As Christians, we are all called to suffer with Christ. How that looks varies from person to person, but the overarching tenet is the same. We all face trials of various kinds, which are allowed by God to develop our character, advance His kingdom, and bring glory to His name.
It helps to read of other great men and women who have suffered for Christ. Like Paul wrote to the believers in Rome, “whatever was written in former days was written for our instruction, that through endurance and through the encouragement of the Scriptures we might have hope.” And whether from the pages of Scripture, or in books from the last 2000 years, we have the examples of godly saints to instruct and encourage us as we walk through the same fiery trials of this sin-cursed life.
Unfortunately, many biographies gloss over the sufferings of our favorite heroes of the faith. While they share important facts about people’s lives and works, they can sometimes leave us feeling “less-than” as we consider all they accomplished during their short lifespans — and compare it to how little we feel we’ve done with our lives. We measure our skills and abilities against their time-honored accomplishments, and feel like we fall desperately short.
That’s not the point of biographies, of course. They are written for our instruction and encouragement, not our jealousy or despair. But too many biographies are just cleaned-up revisions of what people were able to accomplish in their short years on earth, without the struggles they faced along the way or their ignorance of how God used them in others’ lives. Yet it helps tremendously to learn more about their sufferings, brokenness, failures, and frailties. It encourages us to read of their “humanness” and realize their lives were just as messy and discouraging as ours.
12 Faithful Men: Portraits of Courageous Endurance in Pastoral Ministry
That’s one reason I picked up 12 Faithful Men, a book that considers the lives of 12 men throughout history — from the Apostle Paul to modern-day martyrs — who suffered in various ways for the sake of the gospel. As such a compilation, it doesn’t attempt to give a full biography of each person, but does share the pertinent biographical facts related to how they struggled and endured in ministry.
Each chapter is focused on one person, and one specific way they showed faithful endurance through their unique trials. It shares specific details of their sufferings, direct quotations from their correspondence or sermons, and a few key takeaways that we can glean from their examples. Many of the names were familiar, but not all — unfortunately, it was a little harder to relate to the unfamiliar ones due to the brevity of each chapter. However, there were a plethora of end notes, which provided quite a few resources for further reading about each of the men.
The first chapter considers Paul, the “Apostle of Pastoral Affliction,” and served as sort of an introduction to the whole book. In considering a brief theology of suffering, it shared six Pauline lessons on faithfulness that we would do well to heed, whatever our occupation may be. It then went on to consider the following 11 examples of faithful endurance:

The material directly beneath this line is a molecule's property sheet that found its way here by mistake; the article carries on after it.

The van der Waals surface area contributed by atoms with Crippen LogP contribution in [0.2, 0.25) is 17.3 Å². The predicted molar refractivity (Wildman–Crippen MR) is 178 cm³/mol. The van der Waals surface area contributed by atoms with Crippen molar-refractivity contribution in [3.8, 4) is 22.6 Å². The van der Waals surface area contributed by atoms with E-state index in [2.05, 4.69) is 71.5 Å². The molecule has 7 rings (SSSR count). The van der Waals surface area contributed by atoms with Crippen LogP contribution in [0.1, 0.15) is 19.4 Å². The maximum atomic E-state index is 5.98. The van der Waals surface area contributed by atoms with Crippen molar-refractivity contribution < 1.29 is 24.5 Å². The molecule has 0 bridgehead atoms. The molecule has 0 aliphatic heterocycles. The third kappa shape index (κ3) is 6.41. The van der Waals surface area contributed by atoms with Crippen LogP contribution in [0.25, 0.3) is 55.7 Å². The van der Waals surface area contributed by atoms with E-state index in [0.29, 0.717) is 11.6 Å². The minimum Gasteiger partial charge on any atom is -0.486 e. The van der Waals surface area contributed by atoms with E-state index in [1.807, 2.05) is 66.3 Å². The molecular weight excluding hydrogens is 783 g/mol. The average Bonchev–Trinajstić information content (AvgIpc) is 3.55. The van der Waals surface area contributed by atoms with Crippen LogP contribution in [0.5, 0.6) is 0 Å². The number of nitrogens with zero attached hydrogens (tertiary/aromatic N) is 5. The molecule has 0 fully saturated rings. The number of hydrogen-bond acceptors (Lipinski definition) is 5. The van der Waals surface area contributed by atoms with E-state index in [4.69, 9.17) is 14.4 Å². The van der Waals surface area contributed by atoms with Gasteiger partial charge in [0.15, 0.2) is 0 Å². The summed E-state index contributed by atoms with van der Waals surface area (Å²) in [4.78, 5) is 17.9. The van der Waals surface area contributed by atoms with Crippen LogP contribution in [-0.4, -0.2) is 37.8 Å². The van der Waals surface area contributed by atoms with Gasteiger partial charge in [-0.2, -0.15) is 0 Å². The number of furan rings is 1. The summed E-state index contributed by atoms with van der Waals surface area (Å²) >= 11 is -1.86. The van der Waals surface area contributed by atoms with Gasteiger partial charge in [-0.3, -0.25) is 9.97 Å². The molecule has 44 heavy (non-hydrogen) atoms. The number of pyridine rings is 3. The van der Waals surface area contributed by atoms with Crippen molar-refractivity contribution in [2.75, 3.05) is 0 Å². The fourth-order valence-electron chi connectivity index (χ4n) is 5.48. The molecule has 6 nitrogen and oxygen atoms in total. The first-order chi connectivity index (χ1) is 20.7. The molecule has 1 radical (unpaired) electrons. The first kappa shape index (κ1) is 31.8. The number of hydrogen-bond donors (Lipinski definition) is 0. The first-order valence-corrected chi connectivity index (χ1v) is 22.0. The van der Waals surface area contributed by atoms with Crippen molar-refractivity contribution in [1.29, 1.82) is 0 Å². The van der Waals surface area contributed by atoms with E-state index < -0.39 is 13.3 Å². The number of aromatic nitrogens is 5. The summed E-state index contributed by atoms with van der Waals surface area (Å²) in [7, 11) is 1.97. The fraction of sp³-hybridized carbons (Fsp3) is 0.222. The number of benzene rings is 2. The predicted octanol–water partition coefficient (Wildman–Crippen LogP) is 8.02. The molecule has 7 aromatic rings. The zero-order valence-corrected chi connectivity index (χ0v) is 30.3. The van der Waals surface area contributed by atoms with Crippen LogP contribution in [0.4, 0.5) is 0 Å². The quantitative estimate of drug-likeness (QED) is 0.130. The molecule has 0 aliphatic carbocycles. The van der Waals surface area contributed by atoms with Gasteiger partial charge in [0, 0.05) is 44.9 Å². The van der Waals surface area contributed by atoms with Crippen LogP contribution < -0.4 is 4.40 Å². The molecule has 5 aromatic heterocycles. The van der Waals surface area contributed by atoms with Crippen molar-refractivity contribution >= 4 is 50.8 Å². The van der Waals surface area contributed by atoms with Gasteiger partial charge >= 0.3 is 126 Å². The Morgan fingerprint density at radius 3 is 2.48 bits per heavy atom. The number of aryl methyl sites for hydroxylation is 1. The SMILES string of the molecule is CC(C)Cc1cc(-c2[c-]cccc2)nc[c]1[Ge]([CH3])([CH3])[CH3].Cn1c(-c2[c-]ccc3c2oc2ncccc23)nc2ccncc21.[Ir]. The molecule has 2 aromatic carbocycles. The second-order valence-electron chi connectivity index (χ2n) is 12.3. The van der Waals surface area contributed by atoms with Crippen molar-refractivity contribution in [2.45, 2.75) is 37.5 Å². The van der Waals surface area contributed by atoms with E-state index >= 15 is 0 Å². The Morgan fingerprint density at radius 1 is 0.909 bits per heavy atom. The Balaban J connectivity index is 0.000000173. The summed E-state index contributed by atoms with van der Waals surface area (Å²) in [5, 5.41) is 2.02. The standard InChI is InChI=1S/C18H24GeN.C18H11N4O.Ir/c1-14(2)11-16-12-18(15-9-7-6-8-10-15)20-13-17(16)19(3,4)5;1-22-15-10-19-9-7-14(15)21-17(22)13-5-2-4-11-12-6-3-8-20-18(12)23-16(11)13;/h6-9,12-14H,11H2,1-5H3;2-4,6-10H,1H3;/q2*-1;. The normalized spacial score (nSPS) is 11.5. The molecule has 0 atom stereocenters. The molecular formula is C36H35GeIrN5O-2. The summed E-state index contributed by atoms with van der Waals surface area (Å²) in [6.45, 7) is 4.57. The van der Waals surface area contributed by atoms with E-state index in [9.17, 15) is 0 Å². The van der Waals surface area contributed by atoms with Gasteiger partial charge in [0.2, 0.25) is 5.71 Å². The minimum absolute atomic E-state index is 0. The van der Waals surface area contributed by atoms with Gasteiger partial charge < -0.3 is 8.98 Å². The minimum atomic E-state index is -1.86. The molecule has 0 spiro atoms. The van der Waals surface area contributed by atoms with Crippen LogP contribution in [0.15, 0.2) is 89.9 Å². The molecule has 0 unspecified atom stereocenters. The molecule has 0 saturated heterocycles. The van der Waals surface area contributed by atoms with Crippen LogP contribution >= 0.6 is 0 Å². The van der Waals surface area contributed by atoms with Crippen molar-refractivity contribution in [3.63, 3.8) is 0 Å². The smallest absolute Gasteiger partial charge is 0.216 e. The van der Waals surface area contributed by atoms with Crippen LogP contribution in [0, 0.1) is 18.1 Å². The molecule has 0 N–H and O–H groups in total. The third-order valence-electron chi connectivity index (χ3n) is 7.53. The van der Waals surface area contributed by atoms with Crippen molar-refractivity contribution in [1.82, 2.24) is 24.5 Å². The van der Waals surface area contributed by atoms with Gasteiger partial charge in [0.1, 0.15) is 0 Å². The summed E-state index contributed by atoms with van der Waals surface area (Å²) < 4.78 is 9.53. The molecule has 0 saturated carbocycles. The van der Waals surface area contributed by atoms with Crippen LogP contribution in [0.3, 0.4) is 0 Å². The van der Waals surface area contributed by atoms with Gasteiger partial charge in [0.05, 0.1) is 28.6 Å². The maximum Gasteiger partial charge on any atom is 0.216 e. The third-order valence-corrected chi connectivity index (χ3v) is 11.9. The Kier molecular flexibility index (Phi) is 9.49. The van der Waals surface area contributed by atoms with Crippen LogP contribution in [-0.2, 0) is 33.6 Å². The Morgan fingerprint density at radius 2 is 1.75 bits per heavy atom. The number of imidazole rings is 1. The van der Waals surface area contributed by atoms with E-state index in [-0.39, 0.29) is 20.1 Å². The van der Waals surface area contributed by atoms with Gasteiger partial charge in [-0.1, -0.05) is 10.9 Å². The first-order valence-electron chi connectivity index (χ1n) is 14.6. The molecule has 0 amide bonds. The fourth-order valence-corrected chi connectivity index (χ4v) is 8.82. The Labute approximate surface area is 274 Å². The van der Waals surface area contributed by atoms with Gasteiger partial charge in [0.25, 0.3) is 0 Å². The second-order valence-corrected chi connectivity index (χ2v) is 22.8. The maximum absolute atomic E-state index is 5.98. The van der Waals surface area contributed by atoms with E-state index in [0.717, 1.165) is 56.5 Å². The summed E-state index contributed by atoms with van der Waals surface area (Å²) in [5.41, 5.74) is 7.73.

- John Calvin: Faithful in Exile
- John Bunyan: Faithful in Prison
- Jonathan Edwards: Faithful to the End
- John Newton: Faithful amid Disappointment
- Andrew Fuller: Faithful amid Heartbreak
- Charles Simeon: Faithful Shepherd to Hostile Sheep
- John Chavis: Faithful in the Face of Racism
- C. H. Spurgeon: Faithful in Sorrow
- J. C. Ryle: Faithful amid Personal Ruin
- Janani Luwum: Faithful unto Death
- Wang Ming-Dao: Faithful amid Political Coercion
As I read each chapter, I found it especially helpful to note the variety of trials. Some suffered severe persecution for their faith, some from family deaths or betrayals, and others from financial hardships or emotional struggles. Everyone’s suffering looks different, and everyone’s response to suffering looks different! There is no one-size-fits-all manual for facing persecution (other than trusting in God to carry you through it).
Encouragement for Those in Ministry
While the book is officially written to men who are pastors, I found it extremely helpful in strengthening my own faith. Lord willing, I have many long years of ministry ahead of me — and I know I will face many trials, especially as we seek to share the gospel with unreached people. I don’t know what lies ahead, but I know we will face persecution of some sort, financial difficulties, relational stress, and physical challenges. I know, because we’ve barely gotten our feet wet with ministry and yet have already walked through many of those types of trials.
Reading these “portraits of courageous endurance” gave me hope that, though the road may be long and hard and filled with hurdles, God will continue to work in and through me to accomplish His purposes. It fortified my faith in our good Heavenly Father, who will never allow anything in our lives that is not for our good and His glory. I know suffering will come — but I also know the One who will walk with me through that suffering.
This compilation of biographical sketches should be an encouragement for any Christian, no matter what your calling in life, and especially for those serving in full-time ministry. We all face hard things as soldiers of Christ, but those in pastoral ministry or missions of some sort seem to experience an extra measure of trials. If that’s you, I’d highly recommend this book as a way to prepare or strengthen your heart and mind, and remind yourself of the truth that God does not waste our suffering!
Disclaimer: I received this book for free in exchange for sharing my honest opinion. All thoughts expressed herein are completely my own.